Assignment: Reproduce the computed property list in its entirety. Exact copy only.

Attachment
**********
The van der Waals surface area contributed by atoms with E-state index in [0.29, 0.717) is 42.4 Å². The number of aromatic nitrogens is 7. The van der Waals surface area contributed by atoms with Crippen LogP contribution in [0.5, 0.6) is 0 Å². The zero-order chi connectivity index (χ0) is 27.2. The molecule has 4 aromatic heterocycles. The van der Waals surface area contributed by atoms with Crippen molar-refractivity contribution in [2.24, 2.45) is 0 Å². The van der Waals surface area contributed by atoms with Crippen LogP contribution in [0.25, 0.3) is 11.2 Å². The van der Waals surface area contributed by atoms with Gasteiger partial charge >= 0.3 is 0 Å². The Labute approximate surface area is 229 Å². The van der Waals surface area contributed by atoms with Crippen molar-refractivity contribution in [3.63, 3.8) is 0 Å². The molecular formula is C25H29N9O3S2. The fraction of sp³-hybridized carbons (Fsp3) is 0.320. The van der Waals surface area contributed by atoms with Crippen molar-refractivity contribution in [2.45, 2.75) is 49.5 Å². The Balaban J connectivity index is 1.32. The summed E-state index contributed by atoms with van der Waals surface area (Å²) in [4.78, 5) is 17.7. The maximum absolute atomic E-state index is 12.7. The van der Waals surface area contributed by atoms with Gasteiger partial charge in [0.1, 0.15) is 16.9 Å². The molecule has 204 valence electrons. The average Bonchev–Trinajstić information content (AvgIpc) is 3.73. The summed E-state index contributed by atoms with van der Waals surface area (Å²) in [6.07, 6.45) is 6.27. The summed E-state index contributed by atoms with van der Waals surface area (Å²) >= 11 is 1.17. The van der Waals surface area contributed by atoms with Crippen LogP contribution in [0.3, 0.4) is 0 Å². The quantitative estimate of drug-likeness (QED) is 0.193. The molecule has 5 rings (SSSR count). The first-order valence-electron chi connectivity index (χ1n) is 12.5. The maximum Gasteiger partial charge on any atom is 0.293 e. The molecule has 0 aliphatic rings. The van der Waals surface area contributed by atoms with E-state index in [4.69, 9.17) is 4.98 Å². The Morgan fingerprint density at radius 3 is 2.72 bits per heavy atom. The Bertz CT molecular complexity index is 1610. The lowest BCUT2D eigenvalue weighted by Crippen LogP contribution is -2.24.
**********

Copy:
The van der Waals surface area contributed by atoms with E-state index in [0.29, 0.717) is 42.4 Å². The number of aromatic nitrogens is 7. The van der Waals surface area contributed by atoms with Crippen LogP contribution in [0.5, 0.6) is 0 Å². The zero-order chi connectivity index (χ0) is 27.2. The molecule has 4 aromatic heterocycles. The van der Waals surface area contributed by atoms with Crippen molar-refractivity contribution in [2.24, 2.45) is 0 Å². The van der Waals surface area contributed by atoms with Crippen LogP contribution in [0.25, 0.3) is 11.2 Å². The van der Waals surface area contributed by atoms with Gasteiger partial charge >= 0.3 is 0 Å². The Labute approximate surface area is 229 Å². The van der Waals surface area contributed by atoms with Crippen molar-refractivity contribution in [3.63, 3.8) is 0 Å². The molecular formula is C25H29N9O3S2. The fraction of sp³-hybridized carbons (Fsp3) is 0.320. The van der Waals surface area contributed by atoms with Crippen molar-refractivity contribution in [2.45, 2.75) is 49.5 Å². The Balaban J connectivity index is 1.32. The summed E-state index contributed by atoms with van der Waals surface area (Å²) in [4.78, 5) is 17.7. The maximum absolute atomic E-state index is 12.7. The van der Waals surface area contributed by atoms with Gasteiger partial charge in [0.1, 0.15) is 16.9 Å². The molecule has 204 valence electrons. The average Bonchev–Trinajstić information content (AvgIpc) is 3.73. The summed E-state index contributed by atoms with van der Waals surface area (Å²) in [6.07, 6.45) is 6.27. The summed E-state index contributed by atoms with van der Waals surface area (Å²) >= 11 is 1.17. The van der Waals surface area contributed by atoms with Crippen LogP contribution in [0.3, 0.4) is 0 Å². The quantitative estimate of drug-likeness (QED) is 0.193. The molecule has 5 rings (SSSR count). The first-order valence-electron chi connectivity index (χ1n) is 12.5. The maximum Gasteiger partial charge on any atom is 0.293 e. The molecule has 0 aliphatic rings. The van der Waals surface area contributed by atoms with E-state index in [4.69, 9.17) is 4.98 Å². The Morgan fingerprint density at radius 3 is 2.72 bits per heavy atom. The Bertz CT molecular complexity index is 1610. The lowest BCUT2D eigenvalue weighted by Crippen LogP contribution is -2.24.